The Dyck Arboretum of the Plains is turning 40 this Sunday, October 10, 2021. Join us from 4:00- 6:00 p.m. as we celebrate the past, present, and future. Many of our staff, board members, and even some of Harold and Evie’s children and grand children will be there to greet and welcome you!
|WHAT TO DO ON 10/10/21:|
- Enjoy a burger/hot dog, beans, chips and water/tea (4:30-5:30 pm)
- Celebrate with the traditional Dyck family banana birthday cake, ice cream & pretzels
- Participate in a scavenger hunt and decorate the path with sidewalk chalk
- Enjoy a slide show showcasing many historic slides of Dyck Arboretum development
- Listen to live music from The Flannelbacks
- Get a family portrait by Amy Sharp Photography
- Take home an oak tree to plant
WHAT TO BRING: Your mask (for inside), your people, and any picnic items (blanket, lawn chair, extra food) to help you spread out and enjoy the Arboretum.
Bring a child to our celebration, take a little trip down memory lane, and catch glimpses of how much has changed on our grounds at 177 W. Hickory in Hesston as you observe the past and present. Review the following questions and find the corresponding laminated photos on placards at their respective locations on our grounds where you will find the answers.
What is the location of the first tree planted at the Arboretum? Hint: You’ll see it on the right as you exit the parking lot (watch for cars as you look!).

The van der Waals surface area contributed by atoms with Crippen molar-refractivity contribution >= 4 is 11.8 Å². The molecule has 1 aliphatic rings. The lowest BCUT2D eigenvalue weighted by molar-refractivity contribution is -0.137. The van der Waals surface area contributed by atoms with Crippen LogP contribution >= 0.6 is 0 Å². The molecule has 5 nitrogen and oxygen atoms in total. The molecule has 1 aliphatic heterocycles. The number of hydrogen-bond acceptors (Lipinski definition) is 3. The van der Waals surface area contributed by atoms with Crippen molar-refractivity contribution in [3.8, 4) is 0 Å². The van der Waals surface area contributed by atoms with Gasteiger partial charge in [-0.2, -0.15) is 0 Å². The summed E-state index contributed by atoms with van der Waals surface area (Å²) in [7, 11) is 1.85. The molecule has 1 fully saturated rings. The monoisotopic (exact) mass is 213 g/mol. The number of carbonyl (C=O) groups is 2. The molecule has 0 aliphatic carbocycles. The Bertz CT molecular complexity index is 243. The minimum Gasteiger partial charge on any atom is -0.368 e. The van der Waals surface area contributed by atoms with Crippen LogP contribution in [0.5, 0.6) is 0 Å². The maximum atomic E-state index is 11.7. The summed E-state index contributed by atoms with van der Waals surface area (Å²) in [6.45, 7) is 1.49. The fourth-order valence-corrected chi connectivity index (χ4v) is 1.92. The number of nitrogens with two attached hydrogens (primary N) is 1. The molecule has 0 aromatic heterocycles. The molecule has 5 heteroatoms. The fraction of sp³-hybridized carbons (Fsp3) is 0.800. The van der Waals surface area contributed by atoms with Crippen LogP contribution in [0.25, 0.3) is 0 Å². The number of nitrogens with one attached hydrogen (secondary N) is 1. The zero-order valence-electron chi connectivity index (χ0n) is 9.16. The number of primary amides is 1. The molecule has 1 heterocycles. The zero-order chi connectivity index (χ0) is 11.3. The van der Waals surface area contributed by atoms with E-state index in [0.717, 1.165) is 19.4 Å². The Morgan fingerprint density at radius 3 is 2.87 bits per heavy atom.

Where do kids like to go to feed the turtles?
Evie Dyck had a favorite location to gaze out over the Arboretum. Can you find Evie’s overlook?
Where do you find bald cypress “knees” in the Arboretum? (Hint: you will be standing on a bridge when you see them…and not the bridge to the island)
Then, see if you can find the nearby two oldest bald cypress trees near the pond.
Where is the tallgrass prairie reconstruction area? Take a picture of yourself in the prairie grass!
What is the newest building at the Arboretum? (Hint: it is near the greenhouse.)
I won’t physically be at the celebration on Sunday as I will be attending a workshop in Wisconsin entitled Caring for Common Ground. It is being put on by the UW-Madison Arboretum authors of our Earth Partnership for Schools Program and Curriculum that we have been teaching to K-12 teachers and students in Kansas for the last 14 years. While you are celebrating the past and the present of Dyck Arboretum, not only will I be thinking of you, but I will also be dreaming about how future educational programming can continue to carry on Harold and Evie’s legacy for another 40 years to come.